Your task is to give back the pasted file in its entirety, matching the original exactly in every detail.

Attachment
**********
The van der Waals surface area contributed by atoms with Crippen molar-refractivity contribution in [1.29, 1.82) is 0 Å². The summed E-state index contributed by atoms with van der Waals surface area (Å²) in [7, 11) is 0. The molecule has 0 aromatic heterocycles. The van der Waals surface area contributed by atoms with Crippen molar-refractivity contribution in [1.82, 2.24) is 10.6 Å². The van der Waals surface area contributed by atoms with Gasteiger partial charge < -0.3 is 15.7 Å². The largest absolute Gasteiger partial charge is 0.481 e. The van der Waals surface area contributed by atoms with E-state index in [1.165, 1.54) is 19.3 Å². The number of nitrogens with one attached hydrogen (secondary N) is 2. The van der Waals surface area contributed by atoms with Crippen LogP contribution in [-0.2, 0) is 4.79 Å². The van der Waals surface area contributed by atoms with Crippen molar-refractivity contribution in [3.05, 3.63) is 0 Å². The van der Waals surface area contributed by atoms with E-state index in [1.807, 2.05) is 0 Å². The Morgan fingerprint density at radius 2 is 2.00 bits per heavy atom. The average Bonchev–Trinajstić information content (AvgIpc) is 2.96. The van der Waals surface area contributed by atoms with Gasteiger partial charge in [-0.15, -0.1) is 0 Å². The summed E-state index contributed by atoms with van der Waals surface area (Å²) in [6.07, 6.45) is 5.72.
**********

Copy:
The van der Waals surface area contributed by atoms with Crippen molar-refractivity contribution in [1.29, 1.82) is 0 Å². The summed E-state index contributed by atoms with van der Waals surface area (Å²) in [7, 11) is 0. The molecule has 0 aromatic heterocycles. The van der Waals surface area contributed by atoms with Crippen molar-refractivity contribution in [1.82, 2.24) is 10.6 Å². The van der Waals surface area contributed by atoms with Gasteiger partial charge < -0.3 is 15.7 Å². The largest absolute Gasteiger partial charge is 0.481 e. The van der Waals surface area contributed by atoms with E-state index in [1.165, 1.54) is 19.3 Å². The number of nitrogens with one attached hydrogen (secondary N) is 2. The van der Waals surface area contributed by atoms with Crippen LogP contribution in [-0.2, 0) is 4.79 Å². The van der Waals surface area contributed by atoms with Crippen molar-refractivity contribution in [3.05, 3.63) is 0 Å². The van der Waals surface area contributed by atoms with E-state index in [1.807, 2.05) is 0 Å². The Morgan fingerprint density at radius 2 is 2.00 bits per heavy atom. The average Bonchev–Trinajstić information content (AvgIpc) is 2.96. The van der Waals surface area contributed by atoms with Gasteiger partial charge in [-0.15, -0.1) is 0 Å². The summed E-state index contributed by atoms with van der Waals surface area (Å²) in [6.07, 6.45) is 5.72.